Addendum 070713:  Found one Japanese Beetle, a female this time, on 'Folksinger'.  Hopefully, there are no children to mourn her loss.  I also found one of the "different beetles" on a rose.  I'm going to have to catch the next one and send it to K-State entomology.

Addendum 070813:  Found another male last night on 'Morden Sunrise'.  Then found two beetles this morning 'Folksinger' (one male and one female, the male escaped). 

Addendum 071113:  Found another male on Therese Bugnet.  Collected this one and preserved to show the Master Gardener's group and to prove I'm identifying them right!

Addendum 071313:  Found another Beetle on 'Sir Thomas Lipton' where I could see it (I still can't see the top).  They've resorted to trying a stealth entry into the garden.

Addendum 071613:  One beetle on 'Martin Frobisher'

11 comments:

  1. There are no predators I know who are up to the task of keeping these awful creatures at bay. After three straight years of limited numbers of Japanese Beetles here in my Virginia garden, this year's crop emerged late and are plentiful. My sympathies to you on their arrival in Kansas.

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    1. Yeah, I presume it'll get worse before it gets better. At least the female I found this morning won't be adding to my woes.

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    2. Do you spray Connie? Or just moan and limit public garden visitors for the rest of the summer?

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  2. A morning and evening with a bucket of soapy water seems to be the only way to control these pests. When they overwhelm the garden I cut off all the rose buds so I don't have to witness the destruction.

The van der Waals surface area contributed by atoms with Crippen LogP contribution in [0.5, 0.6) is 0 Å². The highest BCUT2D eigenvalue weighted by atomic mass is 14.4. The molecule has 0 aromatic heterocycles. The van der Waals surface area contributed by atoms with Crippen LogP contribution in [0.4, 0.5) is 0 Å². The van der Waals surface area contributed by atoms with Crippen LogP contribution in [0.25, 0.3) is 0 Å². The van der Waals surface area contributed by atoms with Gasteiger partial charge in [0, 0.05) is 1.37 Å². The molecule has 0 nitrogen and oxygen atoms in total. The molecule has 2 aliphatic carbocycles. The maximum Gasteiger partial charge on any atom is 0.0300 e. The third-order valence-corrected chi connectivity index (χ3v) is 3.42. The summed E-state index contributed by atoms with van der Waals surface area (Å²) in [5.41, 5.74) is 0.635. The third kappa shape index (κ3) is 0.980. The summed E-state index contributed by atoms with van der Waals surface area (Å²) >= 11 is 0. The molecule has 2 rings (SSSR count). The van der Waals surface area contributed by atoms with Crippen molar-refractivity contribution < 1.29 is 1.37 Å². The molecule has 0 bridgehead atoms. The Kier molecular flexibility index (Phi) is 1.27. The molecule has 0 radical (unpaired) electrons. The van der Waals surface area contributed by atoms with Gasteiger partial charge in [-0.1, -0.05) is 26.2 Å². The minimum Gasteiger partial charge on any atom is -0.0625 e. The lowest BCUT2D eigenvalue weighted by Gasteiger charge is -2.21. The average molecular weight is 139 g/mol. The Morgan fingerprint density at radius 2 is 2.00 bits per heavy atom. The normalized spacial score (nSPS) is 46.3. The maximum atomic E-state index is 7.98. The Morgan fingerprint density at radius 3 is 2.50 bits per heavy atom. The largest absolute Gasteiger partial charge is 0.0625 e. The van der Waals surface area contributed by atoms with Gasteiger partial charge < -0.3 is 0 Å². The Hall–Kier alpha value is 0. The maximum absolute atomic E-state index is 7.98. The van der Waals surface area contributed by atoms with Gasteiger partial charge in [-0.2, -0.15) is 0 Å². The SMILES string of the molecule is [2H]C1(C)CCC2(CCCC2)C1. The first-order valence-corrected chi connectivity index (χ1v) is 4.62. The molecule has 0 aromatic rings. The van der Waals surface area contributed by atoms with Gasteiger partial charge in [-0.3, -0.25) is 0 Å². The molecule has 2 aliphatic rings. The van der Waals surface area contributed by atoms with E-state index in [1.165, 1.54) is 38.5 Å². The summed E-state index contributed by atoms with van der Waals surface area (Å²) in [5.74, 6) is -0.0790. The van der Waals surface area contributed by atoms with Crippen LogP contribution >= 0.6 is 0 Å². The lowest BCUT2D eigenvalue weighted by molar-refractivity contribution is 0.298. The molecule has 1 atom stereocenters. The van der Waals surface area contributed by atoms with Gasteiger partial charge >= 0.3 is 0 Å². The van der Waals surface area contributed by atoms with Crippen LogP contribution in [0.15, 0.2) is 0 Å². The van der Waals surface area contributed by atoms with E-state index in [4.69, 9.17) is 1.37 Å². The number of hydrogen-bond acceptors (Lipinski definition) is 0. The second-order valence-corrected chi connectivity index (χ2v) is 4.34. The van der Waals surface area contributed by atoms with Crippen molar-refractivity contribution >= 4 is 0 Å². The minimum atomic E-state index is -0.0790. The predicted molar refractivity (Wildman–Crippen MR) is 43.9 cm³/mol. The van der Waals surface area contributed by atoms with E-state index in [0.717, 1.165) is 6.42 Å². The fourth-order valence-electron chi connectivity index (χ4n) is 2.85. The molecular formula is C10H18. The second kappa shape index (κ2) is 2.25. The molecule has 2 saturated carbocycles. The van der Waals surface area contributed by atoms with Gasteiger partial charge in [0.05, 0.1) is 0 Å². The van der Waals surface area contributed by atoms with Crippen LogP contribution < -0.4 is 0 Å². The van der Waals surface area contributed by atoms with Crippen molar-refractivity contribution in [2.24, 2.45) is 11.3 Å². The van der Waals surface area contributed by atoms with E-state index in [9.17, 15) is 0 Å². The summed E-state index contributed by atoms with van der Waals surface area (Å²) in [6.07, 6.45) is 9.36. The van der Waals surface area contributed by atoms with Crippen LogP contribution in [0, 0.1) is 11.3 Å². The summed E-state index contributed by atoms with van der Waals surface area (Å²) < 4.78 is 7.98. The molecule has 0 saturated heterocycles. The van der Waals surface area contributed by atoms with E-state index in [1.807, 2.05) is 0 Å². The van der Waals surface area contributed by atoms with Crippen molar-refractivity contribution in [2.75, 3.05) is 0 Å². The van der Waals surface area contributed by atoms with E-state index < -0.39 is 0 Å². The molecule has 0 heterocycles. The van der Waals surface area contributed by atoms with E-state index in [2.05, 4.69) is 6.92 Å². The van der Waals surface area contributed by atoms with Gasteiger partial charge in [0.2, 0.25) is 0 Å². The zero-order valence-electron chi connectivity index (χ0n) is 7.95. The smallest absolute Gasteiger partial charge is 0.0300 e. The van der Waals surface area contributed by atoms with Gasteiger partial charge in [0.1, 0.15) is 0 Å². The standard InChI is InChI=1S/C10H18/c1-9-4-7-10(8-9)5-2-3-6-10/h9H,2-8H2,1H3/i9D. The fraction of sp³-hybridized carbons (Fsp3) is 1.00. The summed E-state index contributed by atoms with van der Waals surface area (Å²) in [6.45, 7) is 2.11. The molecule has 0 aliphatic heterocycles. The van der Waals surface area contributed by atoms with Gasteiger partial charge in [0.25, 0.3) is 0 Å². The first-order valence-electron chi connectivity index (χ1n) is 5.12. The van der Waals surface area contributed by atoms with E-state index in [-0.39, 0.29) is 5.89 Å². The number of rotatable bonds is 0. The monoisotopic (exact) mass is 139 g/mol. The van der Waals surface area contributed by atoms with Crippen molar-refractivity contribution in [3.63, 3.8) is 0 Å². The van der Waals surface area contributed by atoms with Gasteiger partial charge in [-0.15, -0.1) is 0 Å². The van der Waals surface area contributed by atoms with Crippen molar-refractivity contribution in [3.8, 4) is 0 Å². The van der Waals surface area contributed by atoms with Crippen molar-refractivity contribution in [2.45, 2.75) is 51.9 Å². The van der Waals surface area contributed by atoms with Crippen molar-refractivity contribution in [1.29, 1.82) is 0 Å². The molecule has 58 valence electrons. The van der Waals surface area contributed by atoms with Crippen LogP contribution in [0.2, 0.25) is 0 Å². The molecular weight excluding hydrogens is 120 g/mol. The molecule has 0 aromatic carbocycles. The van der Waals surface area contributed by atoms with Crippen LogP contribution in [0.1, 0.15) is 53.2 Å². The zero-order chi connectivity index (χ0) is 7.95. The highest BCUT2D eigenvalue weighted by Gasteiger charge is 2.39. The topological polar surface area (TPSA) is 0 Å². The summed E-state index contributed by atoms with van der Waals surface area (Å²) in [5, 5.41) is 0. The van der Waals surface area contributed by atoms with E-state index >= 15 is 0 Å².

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    Replies
    1. I'll go to the soapy water if I've got masses, but it's pretty satisfying right now to just squish them. Luckily, I'm between bloom phases on most roses and I'm well past the OGR period, so I've got maybe only 30 or 40 roses to watch...well and the hollyhocks. Does anyone know if they like Rose of Sharon? Those are just starting up.

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  3. While we're on the subject, I know that most of the Internet poo poos the pheromone traps, but does anyone know if they would be useful now, in the early stages of yard infection, to lure and trap as many females as possible in my vicinity...to slow down the rate of grub production?

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  4. So glad that you caught the Japanese beetle advance guard up your way - but I'm sure this means that we need to take extra care around here, too. Keep up the good work!

    Oh, and I think that other beetle you've been seeing is a flower scarab (possibly Trichiotinus texanus),described in "Insects in Kansas" as uncommon and taking flight easily when disturbed. Nice job getting such a good photograph.

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    1. I think you're on to something. Maybe not trichiotinis texanus, but definitely a trichiotinus.

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  5. Years past, I've been grateful that the JBs hadn't made it to Kansas, and it breaks my heart to see them arrive.

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    Replies
    1. Yes, let's just hope the Kansas prairie somehow fights back.